DAVID GREENE, HOST:
Canadian authorities have arrested the chief financial officer of the Chinese telecommunications giant Huawei. She also happens to be the daughter of the company's founder. Now, Canada made this arrest at the request of the U.S. government, which has been investigating whether the company violated sanctions on Iran. This arrest is provoking outrage in Beijing just as China and the U.S. begin delicate trade negotiations. Let's bring in NPR's Shanghai correspondent, Rob Schmitz. Good morning Rob.
ROB SCHMITZ, BYLINE: Good morning, David.
GREENE: So tell us more about this executive and why she's been arrested.
SCHMITZ: Her name is Meng Wanzhou. And she's not only the CFO of Huawei, as you mentioned, but she's the daughter of the company founder, Ren Zhengfei. And Huawei is China's most important tech company. It's the world's largest manufacturer of cellphone towers and Internet equipment. It also makes the world's second-most-popular smartphone. So it's kind of like the Apple of China.
GREENE: That puts things in perspective.
SCHMITZ: Yeah. And it has a very - but the way it's different is it has a very cozy relationship with China's government. Now, we do not know the charges against Meng yet, but this might have something to do with a U.S. criminal probe into Huawei's dealings in Iran. U.S. authorities suspect Huawei was involved in defying sanctions on Iran since 2016.
GREENE: Well, I mean, I can't help but ask you about the timing here. She was arrested on December 1, right? That was the same day President Trump was meant was meeting with Xi Jinping at the G-20 meeting in Argentina to try and make a deal on trade.
SCHMITZ: Yeah. Yeah. And it's really - this is the thing that's standing out to everyone. This is interesting timing. You know, as both countries seemed to work a peaceful truce to the trade war, this then happens that same day. You know, China, of course, is furious over this. And it's hard to think this will not have an impact on the negotiations as the U.S. and China try to hammer out a trade deal in the next three months.
I spoke to James McGregor about this. He's the greater China CEO of public relations firm APCO here in China. And here's what he said.
JAMES MCGREGOR: This is usually the kind of a move China does. You know, when China's got some tough political problem going, often it ends up arresting somebody - some foreigner, some, you know, Chinese who's now got another passport - and kind of holding them hostage.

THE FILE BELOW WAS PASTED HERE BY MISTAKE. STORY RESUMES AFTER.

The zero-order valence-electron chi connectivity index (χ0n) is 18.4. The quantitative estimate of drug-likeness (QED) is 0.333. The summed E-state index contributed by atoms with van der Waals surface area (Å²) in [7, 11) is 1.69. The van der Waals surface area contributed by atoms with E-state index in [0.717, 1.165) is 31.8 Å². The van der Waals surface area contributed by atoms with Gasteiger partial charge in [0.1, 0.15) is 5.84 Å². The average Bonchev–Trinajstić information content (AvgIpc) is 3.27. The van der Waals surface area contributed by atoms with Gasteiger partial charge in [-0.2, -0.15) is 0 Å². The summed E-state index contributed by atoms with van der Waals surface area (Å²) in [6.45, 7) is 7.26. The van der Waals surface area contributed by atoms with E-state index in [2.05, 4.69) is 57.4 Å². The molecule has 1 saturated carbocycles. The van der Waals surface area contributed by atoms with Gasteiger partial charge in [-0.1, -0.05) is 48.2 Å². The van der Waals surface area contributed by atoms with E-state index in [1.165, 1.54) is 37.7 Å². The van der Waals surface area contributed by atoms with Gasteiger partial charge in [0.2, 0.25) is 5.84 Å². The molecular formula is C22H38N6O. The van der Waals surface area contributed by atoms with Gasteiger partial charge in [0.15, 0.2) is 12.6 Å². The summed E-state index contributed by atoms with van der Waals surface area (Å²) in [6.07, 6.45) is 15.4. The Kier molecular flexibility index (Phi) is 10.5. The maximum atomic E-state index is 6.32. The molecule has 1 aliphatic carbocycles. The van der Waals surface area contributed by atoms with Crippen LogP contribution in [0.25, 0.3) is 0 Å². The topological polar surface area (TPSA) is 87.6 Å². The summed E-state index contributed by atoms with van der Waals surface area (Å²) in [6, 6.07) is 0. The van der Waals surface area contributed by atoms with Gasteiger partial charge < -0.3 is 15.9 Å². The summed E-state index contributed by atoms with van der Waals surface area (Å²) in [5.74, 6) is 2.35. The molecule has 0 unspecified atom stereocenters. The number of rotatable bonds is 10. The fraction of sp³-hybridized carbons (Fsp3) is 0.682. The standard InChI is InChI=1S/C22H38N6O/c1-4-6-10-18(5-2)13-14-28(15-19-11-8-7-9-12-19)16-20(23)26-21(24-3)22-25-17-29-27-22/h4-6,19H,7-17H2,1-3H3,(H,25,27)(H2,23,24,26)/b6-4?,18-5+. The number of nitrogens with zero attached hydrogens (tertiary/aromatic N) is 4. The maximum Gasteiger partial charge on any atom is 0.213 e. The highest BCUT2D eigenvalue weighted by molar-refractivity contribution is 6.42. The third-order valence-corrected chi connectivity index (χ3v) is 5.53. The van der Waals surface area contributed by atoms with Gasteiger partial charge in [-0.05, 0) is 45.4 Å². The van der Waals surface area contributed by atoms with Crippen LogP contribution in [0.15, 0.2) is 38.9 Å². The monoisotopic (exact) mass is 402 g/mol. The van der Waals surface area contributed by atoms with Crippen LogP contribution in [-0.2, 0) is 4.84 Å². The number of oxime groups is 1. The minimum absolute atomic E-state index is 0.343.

GREENE: So, Rob, he's suggesting the Trump administration is going the way of China and making, like, a political arrest. I mean, is - could he be right here?
SCHMITZ: Well, if it were a political move, it'd be difficult to fathom why President Trump would order this now when he sort of needs China's cooperation more than ever. But from a legal perspective, we sort of did see this coming. You know, back in April, the U.S. did launch a criminal probe into Huawei's dealings in Iran? And that came after authorities investigated Huawei's Chinese rival, ZTE, over similar violations. And then it banned U.S. chip makers from selling to ZTE. And that ban was later lifted by President Trump after Xi Jinping got involved.
But going back to Huawei and Meng Wanzhou, she also served on the board of a Huawei holding company more than a decade ago that did business in Iran. So the charges might be related to that, too.
GREENE: Well, I mean, so many people are following this potential trade deal, I mean, including the markets around the world, among other things. Could this arrest just, I mean, complicate everything?
SCHMITZ: Yes, it definitely could. You know, it's worth pointing out here that, despite this sort of truce in the trade war, we still have a trade war. These tariffs are still in effect. And we have the next three months for both sides to negotiate that. But by arresting the daughter of one of China's most important companies, the U.S. is taking a risk that China walks away from the table and says, fine, you know, let's scrap negotiations and continue the trade war. And that would not be good for either country.
GREENE: NPR's Rob Schmitz in Shanghai. Rob, thanks.
SCHMITZ: Thank you. Transcript provided by NPR, Copyright NPR.